Medicaid And CHIP Help Address Racial/Ethnic Disparities In Children’s Health

Medicaid and CHIP are primary sources of health coverage for all children. These programs play a particularly important role for children of color, who are disproportionately represented among beneficiaries because they are more likely to be economically disadvantaged (see figure below). CCF’s new fact sheet unpacks child population and Medicaid/CHIP data by state.


We know from our research that the children’s uninsured rate has been on the decline across all race and ethnic groups between 2013 and 2015. But certain groups of children, especially Hispanic and American Indian/Alaska Native children, have higher rates of uninsurance than children who are white, black or Asian/Native Hawaiian/Pacific Islander. White children who are non-Hispanic are uninsured at the lowest rate among any group, at just under 4%. Medicaid and CHIP help address these disparities by providing health coverage to children who need it most.

Despite progress covering children, health disparities in access to and utilization of care persist for children of color. According to data from the 2014 National Health Interview Survey, children of color were less likely to report excellent or very good health, less likely to have a usual source of care, and more likely to forgo needed care due to cost compared to white, non-Hispanic children.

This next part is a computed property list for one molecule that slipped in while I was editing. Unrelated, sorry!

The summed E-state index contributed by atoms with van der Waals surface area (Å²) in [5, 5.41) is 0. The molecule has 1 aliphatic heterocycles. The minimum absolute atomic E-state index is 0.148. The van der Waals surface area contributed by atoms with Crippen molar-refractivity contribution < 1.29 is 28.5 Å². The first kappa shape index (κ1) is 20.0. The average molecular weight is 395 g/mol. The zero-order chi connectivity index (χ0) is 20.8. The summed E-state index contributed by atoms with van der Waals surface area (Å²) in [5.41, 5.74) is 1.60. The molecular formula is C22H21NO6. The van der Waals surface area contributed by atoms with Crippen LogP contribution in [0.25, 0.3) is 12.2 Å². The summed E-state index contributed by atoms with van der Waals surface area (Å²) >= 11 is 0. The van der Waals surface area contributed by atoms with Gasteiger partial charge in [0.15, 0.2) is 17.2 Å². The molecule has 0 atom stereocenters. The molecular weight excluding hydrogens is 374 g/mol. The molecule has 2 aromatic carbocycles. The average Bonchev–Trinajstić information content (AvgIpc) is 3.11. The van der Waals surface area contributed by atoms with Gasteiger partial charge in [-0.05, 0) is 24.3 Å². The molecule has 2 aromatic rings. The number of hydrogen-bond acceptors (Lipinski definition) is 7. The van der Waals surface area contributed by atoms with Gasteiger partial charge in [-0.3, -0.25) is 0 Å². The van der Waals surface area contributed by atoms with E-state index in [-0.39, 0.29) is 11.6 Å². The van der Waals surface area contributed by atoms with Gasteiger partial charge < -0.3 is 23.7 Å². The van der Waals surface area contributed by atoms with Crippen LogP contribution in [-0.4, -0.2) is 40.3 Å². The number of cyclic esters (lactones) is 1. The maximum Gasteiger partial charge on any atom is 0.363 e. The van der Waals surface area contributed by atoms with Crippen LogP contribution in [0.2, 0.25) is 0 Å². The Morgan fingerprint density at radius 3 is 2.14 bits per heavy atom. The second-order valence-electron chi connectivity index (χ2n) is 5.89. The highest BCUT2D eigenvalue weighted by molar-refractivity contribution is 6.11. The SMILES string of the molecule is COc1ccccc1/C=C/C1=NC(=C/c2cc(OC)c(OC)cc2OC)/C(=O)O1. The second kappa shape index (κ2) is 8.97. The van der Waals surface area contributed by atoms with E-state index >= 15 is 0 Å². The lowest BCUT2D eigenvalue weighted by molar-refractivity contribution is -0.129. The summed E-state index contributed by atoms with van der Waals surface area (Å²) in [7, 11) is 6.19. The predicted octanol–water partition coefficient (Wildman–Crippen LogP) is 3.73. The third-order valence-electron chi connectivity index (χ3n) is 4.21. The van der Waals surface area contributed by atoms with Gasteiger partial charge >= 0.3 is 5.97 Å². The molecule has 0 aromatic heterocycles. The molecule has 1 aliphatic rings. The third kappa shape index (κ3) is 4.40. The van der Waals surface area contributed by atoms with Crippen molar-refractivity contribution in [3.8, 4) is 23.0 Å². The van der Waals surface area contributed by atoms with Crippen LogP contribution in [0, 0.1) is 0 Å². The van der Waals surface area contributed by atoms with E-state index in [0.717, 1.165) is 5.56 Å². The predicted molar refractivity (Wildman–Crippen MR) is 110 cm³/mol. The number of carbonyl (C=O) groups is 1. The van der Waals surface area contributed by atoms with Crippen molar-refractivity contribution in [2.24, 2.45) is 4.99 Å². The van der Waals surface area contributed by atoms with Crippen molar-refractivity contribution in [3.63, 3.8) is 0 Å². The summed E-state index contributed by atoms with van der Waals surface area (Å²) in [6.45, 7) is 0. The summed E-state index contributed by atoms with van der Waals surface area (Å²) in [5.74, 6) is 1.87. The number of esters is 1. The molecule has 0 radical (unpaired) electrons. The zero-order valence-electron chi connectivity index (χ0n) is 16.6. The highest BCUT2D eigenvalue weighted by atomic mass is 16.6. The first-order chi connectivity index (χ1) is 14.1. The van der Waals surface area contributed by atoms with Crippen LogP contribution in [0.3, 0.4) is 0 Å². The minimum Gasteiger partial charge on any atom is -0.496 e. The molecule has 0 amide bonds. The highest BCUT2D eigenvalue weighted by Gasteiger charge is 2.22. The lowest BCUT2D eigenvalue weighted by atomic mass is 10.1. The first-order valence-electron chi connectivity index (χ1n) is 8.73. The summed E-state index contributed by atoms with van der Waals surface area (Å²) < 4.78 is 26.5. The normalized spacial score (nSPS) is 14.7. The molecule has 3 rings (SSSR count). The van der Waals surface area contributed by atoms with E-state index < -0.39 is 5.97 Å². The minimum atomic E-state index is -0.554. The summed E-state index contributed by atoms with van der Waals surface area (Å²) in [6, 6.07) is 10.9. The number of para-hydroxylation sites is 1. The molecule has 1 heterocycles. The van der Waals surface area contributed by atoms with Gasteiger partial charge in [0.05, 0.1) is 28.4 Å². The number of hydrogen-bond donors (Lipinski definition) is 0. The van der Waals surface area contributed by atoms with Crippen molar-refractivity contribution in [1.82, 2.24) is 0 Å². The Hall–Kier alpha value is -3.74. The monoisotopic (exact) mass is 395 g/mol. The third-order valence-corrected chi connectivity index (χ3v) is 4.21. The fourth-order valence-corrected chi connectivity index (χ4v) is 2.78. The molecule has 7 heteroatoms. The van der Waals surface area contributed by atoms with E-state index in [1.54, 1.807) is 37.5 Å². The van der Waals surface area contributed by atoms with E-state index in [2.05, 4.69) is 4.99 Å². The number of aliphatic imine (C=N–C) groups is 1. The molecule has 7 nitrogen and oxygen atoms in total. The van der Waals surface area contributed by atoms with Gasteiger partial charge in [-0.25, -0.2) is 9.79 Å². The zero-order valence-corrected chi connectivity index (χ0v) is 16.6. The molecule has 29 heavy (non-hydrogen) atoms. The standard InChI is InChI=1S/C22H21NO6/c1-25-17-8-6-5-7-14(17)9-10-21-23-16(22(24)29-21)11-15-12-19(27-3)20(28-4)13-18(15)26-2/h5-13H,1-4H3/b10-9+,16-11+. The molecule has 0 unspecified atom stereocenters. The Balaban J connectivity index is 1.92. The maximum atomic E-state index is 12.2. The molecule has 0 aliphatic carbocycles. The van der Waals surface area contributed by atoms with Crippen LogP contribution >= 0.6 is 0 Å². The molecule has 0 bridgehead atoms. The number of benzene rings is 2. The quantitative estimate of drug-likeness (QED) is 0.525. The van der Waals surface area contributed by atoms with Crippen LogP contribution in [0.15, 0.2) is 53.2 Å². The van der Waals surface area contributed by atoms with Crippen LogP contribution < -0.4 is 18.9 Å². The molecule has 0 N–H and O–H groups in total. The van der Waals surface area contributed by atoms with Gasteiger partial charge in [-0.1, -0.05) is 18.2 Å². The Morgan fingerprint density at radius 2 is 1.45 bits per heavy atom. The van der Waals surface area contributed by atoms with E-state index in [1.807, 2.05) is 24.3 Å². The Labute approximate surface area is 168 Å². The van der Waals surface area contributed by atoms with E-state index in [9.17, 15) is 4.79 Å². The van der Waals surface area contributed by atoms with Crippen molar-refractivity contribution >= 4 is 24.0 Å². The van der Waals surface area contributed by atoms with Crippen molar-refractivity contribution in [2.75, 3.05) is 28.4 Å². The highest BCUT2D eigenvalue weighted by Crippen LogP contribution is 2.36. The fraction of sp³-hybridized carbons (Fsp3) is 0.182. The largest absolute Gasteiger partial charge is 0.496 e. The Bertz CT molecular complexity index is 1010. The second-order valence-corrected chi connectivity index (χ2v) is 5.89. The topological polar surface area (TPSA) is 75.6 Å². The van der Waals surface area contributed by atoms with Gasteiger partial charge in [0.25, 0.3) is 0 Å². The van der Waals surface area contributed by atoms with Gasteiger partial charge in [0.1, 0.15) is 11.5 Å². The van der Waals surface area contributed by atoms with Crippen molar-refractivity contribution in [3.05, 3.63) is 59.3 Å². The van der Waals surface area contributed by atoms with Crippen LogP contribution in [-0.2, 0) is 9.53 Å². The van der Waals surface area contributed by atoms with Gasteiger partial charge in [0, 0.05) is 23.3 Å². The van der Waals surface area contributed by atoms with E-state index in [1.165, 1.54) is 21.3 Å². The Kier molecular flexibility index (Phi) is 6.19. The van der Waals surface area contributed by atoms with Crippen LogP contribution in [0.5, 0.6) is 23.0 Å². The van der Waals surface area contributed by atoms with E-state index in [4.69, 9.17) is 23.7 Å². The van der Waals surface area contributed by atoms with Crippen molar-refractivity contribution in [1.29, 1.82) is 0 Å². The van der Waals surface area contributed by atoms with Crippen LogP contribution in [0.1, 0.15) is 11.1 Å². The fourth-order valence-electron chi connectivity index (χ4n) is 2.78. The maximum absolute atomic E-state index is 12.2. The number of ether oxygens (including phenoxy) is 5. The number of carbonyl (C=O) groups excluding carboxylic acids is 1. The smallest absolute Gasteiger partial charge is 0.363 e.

Medicaid and CHIP are vehicles for reducing these disparities. Research shows that Medicaid/CHIP coverage for children expands access to health care and has long term benefits. The rate of children having a well-child checkup and a usual source of care are comparable for children covered by Medicaid/CHIP compared to those who are privately insured, but much lower for children who are uninsured. Medicaid coverage is particularly important for our most disadvantaged children because it leads to longer, healthier lives, a better chance in school, and more prosperous futures.

View the new factsheet here: Snapshot of Children’s Coverage by Race and Ethnicity